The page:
Given the speech and the intermediate caller, I did not think it was close. I folded, as did the small blind. But the winner was not finished gloating. “I told you I would see you at the river,” he announced as he flipped over his 10-7. So, at least I knew for sure that I saved the $80 correctly.

Hand No. 2: We are still four-handed, with a slightly different lineup. Again, I am on the button, and the player on my right folds. I raise with the AHeart Suit 9Club Suit, an easy raising hand when shorthanded. The small blind three-bets, and the big blind folds. This is now a question of expectations. He expects me to raise here in a shorthanded situation with pretty much any two cards, so my A-9 is well above average for what I could hold.

On the other hand, he will three-bet with any playable hand (as would I), so his range is quite large. He bet the flop of 8Diamond Suit 4Club Suit 2Spade Suit, and I called. So far, his range is unchanged, as he would continuation-bet every single hand that he three-bet, from A-A to J-9, and maybe even less, as some people like to try this play with hands like 6-5 suited.

The turn is the 7Heart Suit, and he bets again. I like this bet less than the last one, but I am near the top of my range for my button raise. Sometimes when shorthanded, you have to call with hands like mine even if you lose fairly often. If you fold every time that you don’t have a pair or better, opponents will run all over you. My current plan is to call all the way.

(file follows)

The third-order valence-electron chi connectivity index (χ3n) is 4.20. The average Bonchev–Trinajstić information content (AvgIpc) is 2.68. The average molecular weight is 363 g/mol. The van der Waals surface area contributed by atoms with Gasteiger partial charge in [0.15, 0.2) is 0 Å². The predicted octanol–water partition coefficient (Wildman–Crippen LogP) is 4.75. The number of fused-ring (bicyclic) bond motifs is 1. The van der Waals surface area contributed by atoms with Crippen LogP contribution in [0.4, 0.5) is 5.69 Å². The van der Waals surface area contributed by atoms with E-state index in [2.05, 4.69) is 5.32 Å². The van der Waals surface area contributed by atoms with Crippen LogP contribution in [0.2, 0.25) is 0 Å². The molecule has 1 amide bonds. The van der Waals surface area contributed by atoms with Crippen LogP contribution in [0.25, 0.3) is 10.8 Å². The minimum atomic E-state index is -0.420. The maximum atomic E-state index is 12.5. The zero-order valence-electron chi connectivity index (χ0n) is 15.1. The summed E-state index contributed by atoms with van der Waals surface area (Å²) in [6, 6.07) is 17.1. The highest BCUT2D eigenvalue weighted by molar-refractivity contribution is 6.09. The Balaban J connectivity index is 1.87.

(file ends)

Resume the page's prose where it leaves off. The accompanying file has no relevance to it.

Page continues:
The river 4Diamond Suit pairs the board, but this time he checks. I am delighted to check behind, as A-9 is not a hand that I would like to bet for value. He tables the QSpade Suit 10Spade Suit, so my hand is good, but I need to be aware that he gave up easily, and must worry next time if he bets the river under similar circumstances.

Conclusion: Shorthanded play presents many opportunities for reads and good play. Sometimes you have to lay down top pair, and sometimes call with no pair at all. And, of course, you will be wrong some of the time, but so will your opponents. Shorthanded play can be challenging and interesting, as you get to play a lot of hands and get involved in many difficult situations. But this experience helps you to hone your judgment and make money in situations where others feel they have to leave. Try it if you get the opportunity. Spade Suit

Barry Tanenbaum is the author of Advanced Limit Hold’em Strategy, and collaborator on Limit Hold’em: Winning Short-Handed Strategies. Barry offers private lessons tailored to the individual student. Please see his website,, or write to him at